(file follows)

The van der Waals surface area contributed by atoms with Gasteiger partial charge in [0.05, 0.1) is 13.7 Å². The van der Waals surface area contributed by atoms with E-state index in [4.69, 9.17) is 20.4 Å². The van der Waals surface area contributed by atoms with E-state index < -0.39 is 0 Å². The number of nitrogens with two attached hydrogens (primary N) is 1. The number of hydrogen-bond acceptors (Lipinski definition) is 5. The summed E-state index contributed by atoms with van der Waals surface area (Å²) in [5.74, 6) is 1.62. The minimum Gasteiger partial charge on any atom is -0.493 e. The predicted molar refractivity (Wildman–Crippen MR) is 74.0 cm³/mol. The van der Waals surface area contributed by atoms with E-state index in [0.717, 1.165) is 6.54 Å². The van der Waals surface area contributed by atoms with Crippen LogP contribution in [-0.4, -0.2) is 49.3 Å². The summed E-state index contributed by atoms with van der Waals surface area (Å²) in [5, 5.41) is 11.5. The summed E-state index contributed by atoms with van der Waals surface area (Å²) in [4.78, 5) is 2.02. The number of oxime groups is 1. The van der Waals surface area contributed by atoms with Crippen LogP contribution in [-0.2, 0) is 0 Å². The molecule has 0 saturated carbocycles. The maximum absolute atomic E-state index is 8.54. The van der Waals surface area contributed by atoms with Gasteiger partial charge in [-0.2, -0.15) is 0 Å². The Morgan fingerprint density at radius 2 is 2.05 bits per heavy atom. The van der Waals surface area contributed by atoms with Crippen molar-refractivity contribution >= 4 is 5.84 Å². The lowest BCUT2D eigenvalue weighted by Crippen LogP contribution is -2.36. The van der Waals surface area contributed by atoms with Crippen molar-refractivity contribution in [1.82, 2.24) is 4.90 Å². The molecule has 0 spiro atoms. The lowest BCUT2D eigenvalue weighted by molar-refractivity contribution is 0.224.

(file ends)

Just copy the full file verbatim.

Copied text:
The van der Waals surface area contributed by atoms with Gasteiger partial charge in [0.05, 0.1) is 13.7 Å². The van der Waals surface area contributed by atoms with E-state index in [4.69, 9.17) is 20.4 Å². The van der Waals surface area contributed by atoms with E-state index < -0.39 is 0 Å². The number of nitrogens with two attached hydrogens (primary N) is 1. The number of hydrogen-bond acceptors (Lipinski definition) is 5. The summed E-state index contributed by atoms with van der Waals surface area (Å²) in [5.74, 6) is 1.62. The minimum Gasteiger partial charge on any atom is -0.493 e. The predicted molar refractivity (Wildman–Crippen MR) is 74.0 cm³/mol. The van der Waals surface area contributed by atoms with E-state index in [0.717, 1.165) is 6.54 Å². The van der Waals surface area contributed by atoms with Crippen LogP contribution in [-0.4, -0.2) is 49.3 Å². The summed E-state index contributed by atoms with van der Waals surface area (Å²) in [5, 5.41) is 11.5. The summed E-state index contributed by atoms with van der Waals surface area (Å²) in [4.78, 5) is 2.02. The number of oxime groups is 1. The van der Waals surface area contributed by atoms with Crippen LogP contribution in [-0.2, 0) is 0 Å². The molecule has 0 saturated carbocycles. The maximum absolute atomic E-state index is 8.54. The van der Waals surface area contributed by atoms with Gasteiger partial charge in [-0.2, -0.15) is 0 Å². The Morgan fingerprint density at radius 2 is 2.05 bits per heavy atom. The van der Waals surface area contributed by atoms with Crippen molar-refractivity contribution >= 4 is 5.84 Å². The lowest BCUT2D eigenvalue weighted by Crippen LogP contribution is -2.36. The van der Waals surface area contributed by atoms with Crippen molar-refractivity contribution in [1.82, 2.24) is 4.90 Å². The molecule has 0 spiro atoms. The lowest BCUT2D eigenvalue weighted by molar-refractivity contribution is 0.224.